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Twenty-One Doves

Twenty-One Doves

Editor’s note: Friends, I cracked open If I Don’t Laugh, I’ll Cry and did not quit until the last line. It’s Molly Stillman’s story (and it’s a great one) because she’s been through so much and found Jesus at just the right time. I pray you’re encouraged and strengthened by her humor and her zeal for Jesus through this book. Pick up your copy today! In this excerpt, Molly shares about the upending week of her mother’s death, something we likely all can empathize with because we’ve experienced the loss of a dearly loved one.


NOVEMBER 20, 2002

[Funerals.] Amazing tradition. They throw a great party for you on the one day they know you can’t come. ~ Jeff Goldblum in The Big Chill

Death is the most unavoidable part of life. You’re born. You live. You die. Guaranteed. And yet it’s a part of life that so many of us do nothing but fear. For years I heard that public speaking is the only thing people fear more than death, but I was curious about the current statistics. Then I discovered a 2021 survey done by Chapman University on the top ten self-reported fears for Americans. To my surprise, public speaking was not even on the list. What was in the top ten?

10) 49.3 percent of respondents feared biological warfare. This is reasonable, as it would more than likely kill you or someone you love.

9) 50.8 percent feared the pollution of oceans, rivers, and lakes. Pollution kills animals and stuff, and I guess it can kill us too. It should be noted that this fear ranked #2 in 2019.

8) 51 percent feared cyber-terrorism. I think, somehow, this could kill us?

7) 54.8 percent feared economic collapse. Not directly related to death, but . . .

6) 55.8 percent feared a pandemic or major epidemic. Yet another thing that would likely kill us or the people we love. Gee, I wonder where this fear came from?

5) 56.5 percent feared widespread civil unrest. This list gets better and better.

4) 57.3 percent feared the people they loved would become seriously ill. From a pandemic? Or water pollution? Or biological warfare? Or just in general? Or civil unrest?

3) 58 percent feared a loved one would contract the coronavirus (COVID-19). Well, we didn’t have coronavirus on our 2019 bingo card when this survey was previously done, did we?

2) 58.5 percent feared the death of loved ones. Wait, didn’t we just admit to this in at least six of the previous fears?

And the number one fear that Americans had in 2021?

1) 79.6 percent feared corrupt government officials.1

It could be easily argued that eight out of the top ten fears Americans have are related to death and dying — especially concerning our loved ones. I cannot get over the fact that the only thing we fear more than that is the corruption of our government officials. We are unwell. Jesus, come get us.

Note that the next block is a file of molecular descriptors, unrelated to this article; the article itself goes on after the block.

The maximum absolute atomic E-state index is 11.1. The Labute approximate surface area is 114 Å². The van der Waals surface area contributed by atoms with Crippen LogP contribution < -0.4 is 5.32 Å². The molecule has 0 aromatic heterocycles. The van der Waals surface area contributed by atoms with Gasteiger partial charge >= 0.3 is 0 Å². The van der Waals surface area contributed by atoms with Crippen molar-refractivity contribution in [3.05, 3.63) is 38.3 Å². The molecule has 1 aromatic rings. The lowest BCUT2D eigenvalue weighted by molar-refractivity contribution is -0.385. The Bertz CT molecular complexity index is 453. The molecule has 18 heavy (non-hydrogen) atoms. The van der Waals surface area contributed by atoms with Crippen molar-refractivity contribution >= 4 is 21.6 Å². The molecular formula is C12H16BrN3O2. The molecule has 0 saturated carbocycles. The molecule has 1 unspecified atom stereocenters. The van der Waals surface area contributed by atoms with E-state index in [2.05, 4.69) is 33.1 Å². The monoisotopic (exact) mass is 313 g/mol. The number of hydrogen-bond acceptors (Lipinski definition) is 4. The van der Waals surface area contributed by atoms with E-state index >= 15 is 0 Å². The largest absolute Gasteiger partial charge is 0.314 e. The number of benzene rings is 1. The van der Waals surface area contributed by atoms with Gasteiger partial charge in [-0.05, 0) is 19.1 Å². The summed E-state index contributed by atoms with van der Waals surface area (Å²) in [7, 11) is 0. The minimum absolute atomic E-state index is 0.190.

So now that we’ve cleared all that up... why do we fear death so much? Haven’t we, since birth, been surrounded by people we knew would die? And why do we tend to handle death and grief so poorly in our culture? I don’t have the stats, theories, or hypotheses to back any of these thoughts up, as I am not a psychologist, and this isn’t a book about the fear of death. I ask these rhetorical questions because even after all of the death I’ve experienced in my life, I don’t really have a great answer.

My parents had been mentally, emotionally, and spiritually preparing for my mother’s death for eight years. Her original prognosis had been “two years, at best.” She got eight. In many ways, my dad had slowly grieved the death of his beloved over the course of time. However, while I’d known she was sick and that the disease would “take her eventually,” I was completely unaware that her death was imminent and each day she woke up with breath in her lungs was a gift. So while Dad was prepared, I was not. For me, Mom’s death was sudden and unexpected, and at the age of seventeen, I was in no way equipped with any sort of emotional or spiritual tools to cope with it.

Everything between the night Mom died and the day of her funeral was a blur. The days all blended together. I slept erratically; I ate sparingly. I didn’t cry. I was numb. Our house had historically been full of people, and this moment was certainly no exception. Our home was a revolving door of my friends, kids from school, teachers, my parents’ friends, AA people, town council members, veterans, and neighbors. Everyone brought a country ham (so many country hams). Casseroles and lasagnas. Flower arrangements and plants. We sifted through thousands of emails and letters of condolence. Hundreds of care packages were sent to the house. Random women would walk in and start vacuuming. Somehow my laundry was done and folded and placed on my dresser. My sheets were changed, and my bed was made. I remember going into the bathroom one day, and someone had taken the time to fold the top layer of toilet paper into a little triangle... you know, like they do in hotel rooms. I remember thinking, How on earth is a folded piece of toilet paper that I’m going to wipe my butt with supposed to make me feel better about my mother’s death?

While Dad had made every attempt to get in touch with Bridgid, he was finally able to reach her friend Jen who was going to pick Bridgid up at the airport. When Jen picked her up, she told Bridgid the horrible news, took her home to unpack and repack her suitcase, and got her on the road to Herndon. When she got to our house, my friend Becca was in my room with me, and Bridgid said nothing but just crawled into bed with me and we cried.

My brand-spankin’-new boyfriend James brought me flowers or a Wendy’s Frosty nearly every day. He’d sit with me and try to make me laugh while we channel surfed or listened to music. There was a flurry of activity around me, but all I could do was sit and watch it go by.

My mom’s friend Jennie, who happened to be her ex-husband Bill’s sister (I know — odd, right?), came to town to help us with the funeral logistics. There was so much to think about: